Not sure why I had it in my head that the monthly min. would be $9 ($6 for device + $3 "S" usage) ... their website has a table showing the rates, and I didn't look at it closely enough to get the full picture. 
(I'm missing PTel in that my average was <$5 a month.  Sniff!)

I thought the rate information on Ting's website was not straightforward and took some study to understand exactly how they calculated charges. Once I did, I decided the $75 credit wasn't worth it if I'd have to change again in less than a year and decided to go straight to H2O, which depending upon usage could only amount to $10 every 90 days.

dramaman

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Re: heads up, ptel is ending their service
« Reply #107 on: February 02, 2016, 06:13:13 PM »
Two days up and running with Ting and I'm appreciative of the $75 credit while I try it out.  However, just checked my usage, and I'm now realizing (doh!) that I hadn't quite understood that I'd be charged $3 EACH for the "S" allotment of talk, text, data - that is, $9/month usage + $6 per device = $15+/month.
Not sure why I had it in my head that the monthly min. would be $9 ($6 for device + $3 "S" usage) ... their website has a table showing the rates, and I didn't look at it closely enough to get the full picture. 
(I'm missing PTel in that my average was <$5 a month.  Sniff!)
PTel's payGo was great for light users. It's especially hard to find text rates below $0.05/text.

Where Ting shines best is multiple light to moderate users on a single account because they share a single bucket of each type of usage across all the lines.

Maybe for multiple moderate users, but for multiple light users, Ting may still not be the way to go. Keep in mind Ting charges EACH attached phone $6 per month even if they don't use their phone at all (not absolutely sure about that, but I presume the $6 is based merely on having a registered Ting sim). Then whatever combined minutes and texts they use get an additional charge. Being included in the group account would make no sense for the user if their individual usage amounted to less than $6 per month in charges with another service. For instance if they use less than 65 combined minutes/text per month, it would be cheaper for them to go with H2O where they can get 200 minutes/text that lasts 90 days for just $10, which comes to around $3.33 per month. If they used less than 30 minutes/text per month, then T-Mobiles $3/month plan would be cheaper.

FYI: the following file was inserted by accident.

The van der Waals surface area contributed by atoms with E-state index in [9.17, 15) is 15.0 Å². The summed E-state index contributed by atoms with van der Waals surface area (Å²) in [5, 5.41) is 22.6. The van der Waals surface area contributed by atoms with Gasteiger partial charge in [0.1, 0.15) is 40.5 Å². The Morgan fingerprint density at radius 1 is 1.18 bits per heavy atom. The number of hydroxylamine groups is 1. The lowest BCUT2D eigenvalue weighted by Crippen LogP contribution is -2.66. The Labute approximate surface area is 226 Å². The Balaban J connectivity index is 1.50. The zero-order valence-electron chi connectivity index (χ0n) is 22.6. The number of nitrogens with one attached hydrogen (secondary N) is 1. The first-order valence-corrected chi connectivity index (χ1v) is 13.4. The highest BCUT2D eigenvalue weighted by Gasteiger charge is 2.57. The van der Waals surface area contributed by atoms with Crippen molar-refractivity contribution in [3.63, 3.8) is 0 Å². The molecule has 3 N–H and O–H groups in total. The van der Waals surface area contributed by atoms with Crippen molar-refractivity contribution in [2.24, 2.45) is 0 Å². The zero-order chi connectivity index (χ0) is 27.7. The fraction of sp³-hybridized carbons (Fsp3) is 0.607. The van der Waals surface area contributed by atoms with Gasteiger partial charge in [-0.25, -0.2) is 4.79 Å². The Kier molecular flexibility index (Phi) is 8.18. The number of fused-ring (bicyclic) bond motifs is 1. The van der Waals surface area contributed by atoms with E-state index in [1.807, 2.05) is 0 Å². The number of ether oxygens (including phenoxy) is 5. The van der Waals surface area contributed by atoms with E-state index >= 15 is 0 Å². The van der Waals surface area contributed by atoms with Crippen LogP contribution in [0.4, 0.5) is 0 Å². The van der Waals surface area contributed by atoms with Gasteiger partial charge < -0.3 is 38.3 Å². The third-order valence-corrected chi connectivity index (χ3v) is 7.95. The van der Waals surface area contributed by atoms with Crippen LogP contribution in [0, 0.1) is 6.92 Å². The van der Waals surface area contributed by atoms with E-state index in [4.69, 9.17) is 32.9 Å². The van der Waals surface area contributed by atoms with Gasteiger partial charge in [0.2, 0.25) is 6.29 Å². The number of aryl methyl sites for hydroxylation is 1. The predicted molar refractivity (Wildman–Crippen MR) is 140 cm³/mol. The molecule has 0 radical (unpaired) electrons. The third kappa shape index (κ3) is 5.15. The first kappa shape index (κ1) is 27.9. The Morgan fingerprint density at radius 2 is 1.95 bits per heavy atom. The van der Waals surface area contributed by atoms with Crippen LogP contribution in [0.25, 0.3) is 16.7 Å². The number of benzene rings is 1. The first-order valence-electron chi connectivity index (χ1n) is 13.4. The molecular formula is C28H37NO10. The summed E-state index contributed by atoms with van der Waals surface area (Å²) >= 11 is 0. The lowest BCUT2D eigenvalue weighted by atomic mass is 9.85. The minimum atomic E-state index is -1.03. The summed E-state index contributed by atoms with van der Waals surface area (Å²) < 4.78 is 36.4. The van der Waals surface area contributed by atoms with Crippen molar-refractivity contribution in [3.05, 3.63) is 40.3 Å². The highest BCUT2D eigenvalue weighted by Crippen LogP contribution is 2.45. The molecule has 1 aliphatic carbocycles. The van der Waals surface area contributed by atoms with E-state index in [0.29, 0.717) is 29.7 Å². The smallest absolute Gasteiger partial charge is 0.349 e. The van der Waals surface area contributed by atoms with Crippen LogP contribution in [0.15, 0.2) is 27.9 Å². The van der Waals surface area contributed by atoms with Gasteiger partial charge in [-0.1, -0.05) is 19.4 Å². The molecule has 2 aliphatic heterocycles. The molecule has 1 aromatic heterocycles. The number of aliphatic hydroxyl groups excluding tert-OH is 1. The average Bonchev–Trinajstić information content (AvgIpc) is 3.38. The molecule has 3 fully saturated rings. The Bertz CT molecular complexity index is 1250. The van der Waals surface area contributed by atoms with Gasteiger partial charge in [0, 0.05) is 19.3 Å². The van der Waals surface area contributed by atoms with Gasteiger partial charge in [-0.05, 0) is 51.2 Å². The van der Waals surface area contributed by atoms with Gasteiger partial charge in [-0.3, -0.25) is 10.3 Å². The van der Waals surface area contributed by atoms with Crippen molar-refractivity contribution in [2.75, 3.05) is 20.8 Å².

At least that is my understanding of how it works. Somebody correct me if I'm wrong.


My understanding is that Ting charges $6 for each multiple user per month, regardless of whether they use any voice or text or data. With H2O pay as you go, you can get 200 minutes/texts for $10 for 90 days. Ting would charge the same user $18 for those same 90 days as well as whatever minutes and texts that user contributed to the account's total.

livingthedream

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Re: heads up, ptel is ending their service
« Reply #108 on: February 05, 2016, 04:52:44 PM »
I switched to Ting for now but will switch to H20 as soon as the $75 credit runs out. Got my 1 cent shipped H20 SIM card from Amazon (how do they do that?) ready to go. Like some of the others here I was paying only $5 a month on Ptel by using Google voice and Wifi.

Senor Smallchange Soulpatch

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Re: heads up, ptel is ending their service
« Reply #109 on: February 07, 2016, 09:58:02 AM »
FYI for everyone... if you have still have some money on a Ptel paygo account and didn't port your number out, your sim may still be working.

I never bothered porting my Ptel number because my "main" number is attached to Google Voice, so I figured I'd ride out Ptel until the bitter end then activate my new Ting sim with a new number and reconfigure Google Voice to forward to that number.  As of right now my Ptel sim is still working fine for both text and data and my Ting sim is still in the package.

NathanP